So the government has committed to a policy of fee-free education. The question on everyone’s lips is whether this will put an end to the missing middle’s fight for funding.
Through the National Student Financial Aid Scheme (NSFAS), the government has established a programme whereby students in financial need can apply to receive funding. This funding will mean that their tertiary studies are free. However, NSFAS eligibility requirements may restrict certain students from qualifying for free education. This raises an important question: can those students, who don’t qualify for NSFAS, afford to fund their own studies?NSFAS Funding Eligibility: Past vs. Present
Before the fee-free policy, most of the money given out by NSFAS was actually a loan that had to be paid back once you finished your studies. However, there was still a chance that up to 40% of your loan could be converted into a bursary. Since then, the South African government has allowed all new and returning students to be awarded a full bursary if they met the eligibility requirements set out by the NSFAS.
Let’s take a look at the requirements for NSFAS from before and after the fee-free policy:
|Past NSFAS Eligibility||Present NSFAS Eligibility|
|You are a South African citizen|
You are a South African citizen
Your household has a combined annual income of less than R122 000 per year
Your household has a combined annual income of less than R350 000 per year
You have applied for a course at a university/college
You have applied for a course at a university/college
The South African government’s commitment to free education has made it a lot easier to qualify for NSFAS, as they want the majority of people to be able to benefit from the new policy. However, many South Africans still feel like they have not been given an opportunity to benefit from the new policies surrounding funding and education.
What about the missing middle?
In the past, many students have found that they have been excluded from NSFAS funding because of the eligibility requirement for overall annual income. These students are often in the middle class and have an annual income which is higher than the NSFAS’ eligibility restriction for combined household income. However, these students are still too poor to be able to fund their own studies or to qualify for any bank loans. This means that these students are left in a position where they are too ‘rich’ to receive free funding and too ‘poor’ to find their own funding routes.
According to The Daily Vox, NSFAS have attempted to account for the missing middle by increasing the restriction on a student’s overall combined annual household income from R122 000 to R350 000. This was confirmed by the Higher Education Minister Hlengiwe Mkhize who admitted that the government “had a low threshold in the past” where “there were few people who qualified for NSFAS”, but that the new fee-free policy changed the definition of ‘poor and working class’ to include students whose families earned up to R350 000.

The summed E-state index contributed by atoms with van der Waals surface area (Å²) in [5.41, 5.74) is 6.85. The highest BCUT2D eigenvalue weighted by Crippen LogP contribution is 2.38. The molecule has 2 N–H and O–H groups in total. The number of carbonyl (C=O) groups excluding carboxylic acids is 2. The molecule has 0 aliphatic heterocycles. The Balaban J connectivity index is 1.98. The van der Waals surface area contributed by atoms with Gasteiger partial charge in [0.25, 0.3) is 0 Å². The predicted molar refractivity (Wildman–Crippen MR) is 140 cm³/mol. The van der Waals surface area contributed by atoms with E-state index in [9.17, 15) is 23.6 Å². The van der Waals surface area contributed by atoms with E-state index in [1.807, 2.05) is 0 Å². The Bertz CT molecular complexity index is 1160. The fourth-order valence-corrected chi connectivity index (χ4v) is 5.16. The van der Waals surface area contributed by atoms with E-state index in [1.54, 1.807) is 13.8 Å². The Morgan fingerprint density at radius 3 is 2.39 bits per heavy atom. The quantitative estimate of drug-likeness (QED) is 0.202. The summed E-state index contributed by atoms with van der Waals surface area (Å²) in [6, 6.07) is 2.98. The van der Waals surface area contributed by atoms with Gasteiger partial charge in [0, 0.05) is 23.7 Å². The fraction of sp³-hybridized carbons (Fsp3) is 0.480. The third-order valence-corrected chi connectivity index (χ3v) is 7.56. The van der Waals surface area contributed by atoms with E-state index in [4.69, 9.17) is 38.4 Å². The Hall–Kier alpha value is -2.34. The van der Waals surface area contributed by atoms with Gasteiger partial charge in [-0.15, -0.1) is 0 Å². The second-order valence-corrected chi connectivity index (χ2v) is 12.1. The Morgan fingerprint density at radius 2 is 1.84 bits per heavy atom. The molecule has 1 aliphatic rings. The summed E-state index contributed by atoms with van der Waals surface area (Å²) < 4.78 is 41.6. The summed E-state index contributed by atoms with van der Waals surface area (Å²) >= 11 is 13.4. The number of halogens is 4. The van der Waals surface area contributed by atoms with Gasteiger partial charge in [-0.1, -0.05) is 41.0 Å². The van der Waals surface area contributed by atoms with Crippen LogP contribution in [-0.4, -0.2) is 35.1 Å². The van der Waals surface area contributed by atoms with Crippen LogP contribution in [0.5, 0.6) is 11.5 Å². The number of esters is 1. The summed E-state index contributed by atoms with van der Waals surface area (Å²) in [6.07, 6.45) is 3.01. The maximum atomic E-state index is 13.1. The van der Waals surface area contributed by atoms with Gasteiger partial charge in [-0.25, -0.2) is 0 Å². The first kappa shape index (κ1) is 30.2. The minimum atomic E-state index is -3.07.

However, students whose families earn between R350 000 and R600 000 are labelled as middle-class and are therefore not included in this new NSFAS definition. These middle-income families are often supported by people who are teachers, nurses, and other public service officials. These people are not ‘rich’ and are not able to afford the tuition and living expenses that come with sending their children to university or college. This means that the large numbers of students who come from middle-income families are still being excluded from receiving an affordable education.
Catering for the missing middle
In order to fairly accommodate all students who cannot afford tertiary education, the South African government needs to find other ways of including the missing middle in funding opportunities. This might mean that they need to change the NSFAS eligibility restrictions to include both the working and the middle class.
It must be noted that good first measure has been taken to do this, as the government made the decision to prevent all students from being subjected to tertiary fee increases in 2018. Other funding programmes, such as the Ikusasa Student Financial Aid Programme, have also been introduced whereby funding is given to students who are studying scare skills, instead of being allocated based on household income.
Are any other students still being excluded?
At this point, the government is still trying to find appropriate amounts of funding for those students who are just entering tertiary institutions. This means that they haven’t been able to clear the debt of any past NSFAS students or to prevent current students – who qualified for NSFAS before the fee-free policy – from having to make repayments.
Overall, we can all agree that the government’s commitment to making education free is a noble one. There is still quite a way to go towards making the fee-free policy fair and more widely applicable to all students in need, but we can already see how free education is beneficial for working-class students.
Once the government’s five-year plan for implementing free education has been carried out, we will be in a better position to evaluate the overall success of the policy and to improve its reach.
“I believe the children are the future. Teach them well and let them lead the way. Show them all the beauty they possess inside. Give them a sense of pride…”
– Whitney Houston